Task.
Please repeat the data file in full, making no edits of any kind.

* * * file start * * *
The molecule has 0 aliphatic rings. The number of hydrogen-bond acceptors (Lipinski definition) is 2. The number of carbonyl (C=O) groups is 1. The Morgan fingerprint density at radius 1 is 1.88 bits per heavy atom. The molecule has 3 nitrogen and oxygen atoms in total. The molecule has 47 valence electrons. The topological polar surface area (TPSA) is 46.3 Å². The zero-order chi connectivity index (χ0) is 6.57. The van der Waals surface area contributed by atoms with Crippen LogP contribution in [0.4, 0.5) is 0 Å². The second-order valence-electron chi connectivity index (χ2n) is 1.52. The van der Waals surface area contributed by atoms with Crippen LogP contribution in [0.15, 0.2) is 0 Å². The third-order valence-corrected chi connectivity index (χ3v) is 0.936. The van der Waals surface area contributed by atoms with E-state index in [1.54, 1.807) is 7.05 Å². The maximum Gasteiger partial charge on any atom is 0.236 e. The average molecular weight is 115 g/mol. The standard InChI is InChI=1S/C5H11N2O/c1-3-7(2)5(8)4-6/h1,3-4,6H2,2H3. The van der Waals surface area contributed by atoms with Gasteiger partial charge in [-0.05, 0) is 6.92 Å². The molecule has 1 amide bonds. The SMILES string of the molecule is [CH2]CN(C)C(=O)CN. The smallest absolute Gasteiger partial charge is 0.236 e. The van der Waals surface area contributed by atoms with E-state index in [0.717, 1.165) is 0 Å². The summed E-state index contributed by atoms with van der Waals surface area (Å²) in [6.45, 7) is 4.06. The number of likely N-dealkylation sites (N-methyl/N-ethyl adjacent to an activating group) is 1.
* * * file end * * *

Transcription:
The molecule has 0 aliphatic rings. The number of hydrogen-bond acceptors (Lipinski definition) is 2. The number of carbonyl (C=O) groups is 1. The Morgan fingerprint density at radius 1 is 1.88 bits per heavy atom. The molecule has 3 nitrogen and oxygen atoms in total. The molecule has 47 valence electrons. The topological polar surface area (TPSA) is 46.3 Å². The zero-order chi connectivity index (χ0) is 6.57. The van der Waals surface area contributed by atoms with Crippen LogP contribution in [0.4, 0.5) is 0 Å². The second-order valence-electron chi connectivity index (χ2n) is 1.52. The van der Waals surface area contributed by atoms with Crippen LogP contribution in [0.15, 0.2) is 0 Å². The third-order valence-corrected chi connectivity index (χ3v) is 0.936. The van der Waals surface area contributed by atoms with E-state index in [1.54, 1.807) is 7.05 Å². The maximum Gasteiger partial charge on any atom is 0.236 e. The average molecular weight is 115 g/mol. The standard InChI is InChI=1S/C5H11N2O/c1-3-7(2)5(8)4-6/h1,3-4,6H2,2H3. The van der Waals surface area contributed by atoms with Gasteiger partial charge in [-0.05, 0) is 6.92 Å². The molecule has 1 amide bonds. The SMILES string of the molecule is [CH2]CN(C)C(=O)CN. The smallest absolute Gasteiger partial charge is 0.236 e. The van der Waals surface area contributed by atoms with E-state index in [0.717, 1.165) is 0 Å². The summed E-state index contributed by atoms with van der Waals surface area (Å²) in [6.45, 7) is 4.06. The number of likely N-dealkylation sites (N-methyl/N-ethyl adjacent to an activating group) is 1.